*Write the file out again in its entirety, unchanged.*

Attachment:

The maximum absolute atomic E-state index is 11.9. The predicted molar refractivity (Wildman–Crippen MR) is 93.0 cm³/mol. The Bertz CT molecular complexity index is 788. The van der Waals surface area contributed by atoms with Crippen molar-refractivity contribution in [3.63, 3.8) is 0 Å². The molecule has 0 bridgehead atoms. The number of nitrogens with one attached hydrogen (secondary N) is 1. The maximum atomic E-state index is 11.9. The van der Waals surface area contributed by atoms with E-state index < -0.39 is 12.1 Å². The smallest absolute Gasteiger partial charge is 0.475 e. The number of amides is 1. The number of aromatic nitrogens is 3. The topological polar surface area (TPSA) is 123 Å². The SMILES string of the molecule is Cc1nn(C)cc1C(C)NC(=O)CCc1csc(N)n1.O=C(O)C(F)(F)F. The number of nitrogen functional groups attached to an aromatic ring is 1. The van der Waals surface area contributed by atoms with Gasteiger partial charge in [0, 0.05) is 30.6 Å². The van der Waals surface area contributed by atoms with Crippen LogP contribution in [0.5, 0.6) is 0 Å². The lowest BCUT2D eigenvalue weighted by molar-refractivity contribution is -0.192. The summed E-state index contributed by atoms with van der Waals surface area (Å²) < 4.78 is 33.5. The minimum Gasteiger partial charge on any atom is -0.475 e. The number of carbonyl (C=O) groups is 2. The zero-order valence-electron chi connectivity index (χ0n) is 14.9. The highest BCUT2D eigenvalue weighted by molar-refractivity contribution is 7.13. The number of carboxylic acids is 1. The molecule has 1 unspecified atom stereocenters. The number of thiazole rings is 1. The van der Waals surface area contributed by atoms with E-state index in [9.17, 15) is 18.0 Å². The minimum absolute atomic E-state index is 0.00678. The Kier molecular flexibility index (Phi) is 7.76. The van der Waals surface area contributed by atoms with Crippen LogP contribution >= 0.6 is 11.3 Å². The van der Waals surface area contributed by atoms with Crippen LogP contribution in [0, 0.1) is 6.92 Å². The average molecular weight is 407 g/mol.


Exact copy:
The maximum absolute atomic E-state index is 11.9. The predicted molar refractivity (Wildman–Crippen MR) is 93.0 cm³/mol. The Bertz CT molecular complexity index is 788. The van der Waals surface area contributed by atoms with Crippen molar-refractivity contribution in [3.63, 3.8) is 0 Å². The molecule has 0 bridgehead atoms. The number of nitrogens with one attached hydrogen (secondary N) is 1. The maximum atomic E-state index is 11.9. The van der Waals surface area contributed by atoms with E-state index < -0.39 is 12.1 Å². The smallest absolute Gasteiger partial charge is 0.475 e. The number of amides is 1. The number of aromatic nitrogens is 3. The topological polar surface area (TPSA) is 123 Å². The SMILES string of the molecule is Cc1nn(C)cc1C(C)NC(=O)CCc1csc(N)n1.O=C(O)C(F)(F)F. The number of nitrogen functional groups attached to an aromatic ring is 1. The van der Waals surface area contributed by atoms with Gasteiger partial charge in [0, 0.05) is 30.6 Å². The van der Waals surface area contributed by atoms with Crippen LogP contribution in [0.5, 0.6) is 0 Å². The lowest BCUT2D eigenvalue weighted by molar-refractivity contribution is -0.192. The summed E-state index contributed by atoms with van der Waals surface area (Å²) < 4.78 is 33.5. The minimum Gasteiger partial charge on any atom is -0.475 e. The number of carbonyl (C=O) groups is 2. The zero-order valence-electron chi connectivity index (χ0n) is 14.9. The highest BCUT2D eigenvalue weighted by molar-refractivity contribution is 7.13. The number of carboxylic acids is 1. The molecule has 1 unspecified atom stereocenters. The number of thiazole rings is 1. The van der Waals surface area contributed by atoms with E-state index in [9.17, 15) is 18.0 Å². The minimum absolute atomic E-state index is 0.00678. The Kier molecular flexibility index (Phi) is 7.76. The van der Waals surface area contributed by atoms with Crippen LogP contribution >= 0.6 is 11.3 Å². The van der Waals surface area contributed by atoms with Crippen LogP contribution in [0, 0.1) is 6.92 Å². The average molecular weight is 407 g/mol.